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J Hum Lact. 2010 Feb;26(1):19-25. doi: 10.1177/0890334409344078. Epub 2009 Sep 16.

Formula feeding is associated with increased hospital admissions due to infections among infants younger than 6 months in Manila, Philippines.

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WHO Representative's Office in the Philippines, Manila, Philippines.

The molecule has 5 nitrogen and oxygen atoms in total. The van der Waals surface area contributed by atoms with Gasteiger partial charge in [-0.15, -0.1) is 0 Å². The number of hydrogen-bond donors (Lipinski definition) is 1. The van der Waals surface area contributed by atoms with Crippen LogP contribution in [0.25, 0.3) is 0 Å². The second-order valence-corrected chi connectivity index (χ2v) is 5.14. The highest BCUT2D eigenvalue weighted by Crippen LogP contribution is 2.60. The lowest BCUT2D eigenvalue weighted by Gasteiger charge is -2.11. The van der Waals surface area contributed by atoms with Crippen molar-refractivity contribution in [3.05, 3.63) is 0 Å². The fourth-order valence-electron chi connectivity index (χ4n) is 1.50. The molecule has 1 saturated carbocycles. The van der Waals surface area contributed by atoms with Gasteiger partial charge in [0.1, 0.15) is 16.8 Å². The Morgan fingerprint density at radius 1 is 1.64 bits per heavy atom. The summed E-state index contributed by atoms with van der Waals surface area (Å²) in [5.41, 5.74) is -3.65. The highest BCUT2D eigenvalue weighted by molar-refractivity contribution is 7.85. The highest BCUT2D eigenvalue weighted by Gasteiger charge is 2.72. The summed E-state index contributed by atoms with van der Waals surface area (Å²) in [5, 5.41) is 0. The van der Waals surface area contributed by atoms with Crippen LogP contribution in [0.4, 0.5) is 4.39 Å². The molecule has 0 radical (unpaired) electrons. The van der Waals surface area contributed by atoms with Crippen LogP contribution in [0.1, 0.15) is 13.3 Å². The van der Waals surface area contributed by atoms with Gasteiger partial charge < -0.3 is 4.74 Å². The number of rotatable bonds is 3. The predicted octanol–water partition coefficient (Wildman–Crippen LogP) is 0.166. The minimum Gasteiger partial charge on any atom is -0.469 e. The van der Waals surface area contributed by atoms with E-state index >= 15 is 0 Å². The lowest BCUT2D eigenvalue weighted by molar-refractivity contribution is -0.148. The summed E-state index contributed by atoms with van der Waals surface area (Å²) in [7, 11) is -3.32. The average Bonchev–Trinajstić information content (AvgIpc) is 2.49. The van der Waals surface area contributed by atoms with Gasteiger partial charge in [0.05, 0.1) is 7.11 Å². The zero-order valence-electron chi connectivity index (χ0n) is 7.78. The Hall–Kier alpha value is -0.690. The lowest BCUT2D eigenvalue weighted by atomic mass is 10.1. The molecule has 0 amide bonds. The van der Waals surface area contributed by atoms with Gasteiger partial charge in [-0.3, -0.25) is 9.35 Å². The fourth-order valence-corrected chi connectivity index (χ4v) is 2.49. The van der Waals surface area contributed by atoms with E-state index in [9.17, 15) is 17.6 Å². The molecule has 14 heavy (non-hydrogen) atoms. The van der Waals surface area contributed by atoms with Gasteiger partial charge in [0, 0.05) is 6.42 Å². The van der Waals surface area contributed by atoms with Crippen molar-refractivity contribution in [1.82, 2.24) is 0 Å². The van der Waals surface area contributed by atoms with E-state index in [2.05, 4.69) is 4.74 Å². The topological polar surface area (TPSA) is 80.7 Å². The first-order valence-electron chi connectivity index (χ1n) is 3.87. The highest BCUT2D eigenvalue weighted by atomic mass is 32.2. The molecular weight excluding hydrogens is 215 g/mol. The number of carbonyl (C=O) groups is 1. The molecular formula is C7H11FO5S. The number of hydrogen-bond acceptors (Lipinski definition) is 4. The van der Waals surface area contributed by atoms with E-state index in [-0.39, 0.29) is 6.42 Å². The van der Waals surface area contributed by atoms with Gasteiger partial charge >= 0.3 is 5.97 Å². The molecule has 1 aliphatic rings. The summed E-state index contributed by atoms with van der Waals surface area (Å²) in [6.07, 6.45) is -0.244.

This case control study evaluates the association between hospitalization due to infection and feeding practices among infants aged >or= 3 days to < 6 months. Mothers of 191 cases hospitalized for infections and 208 healthy controls were interviewed using a standardized questionnaire documenting infant-feeding history. Results given in odds ratio and 95% confidence intervals (OR, 95% CI) were adjusted for age, education, and place of delivery. Exclusively formula-fed infants were more likely to be hospitalized for any infection (3.7, 1.8-7.5), pneumonia (3.0, 1.2-7.4), and diarrhea (10.5, 2.5-41.9) compared to exclusively breastfed infants. Infants who did not receive any breast milk were more likely to be hospitalized for any infection (3.5, 2.1-5.9), neonatal sepsis (4.9, 1.3-18.3), pneumonia (2.8, 1.5-5.4), and diarrhea (19.6, 6.5-58.6) than infants who received any breast milk. This study showed a strong positive association between the intake of formula and/or nonbreast milk supplements and the risk of hospitalization for infectious causes.

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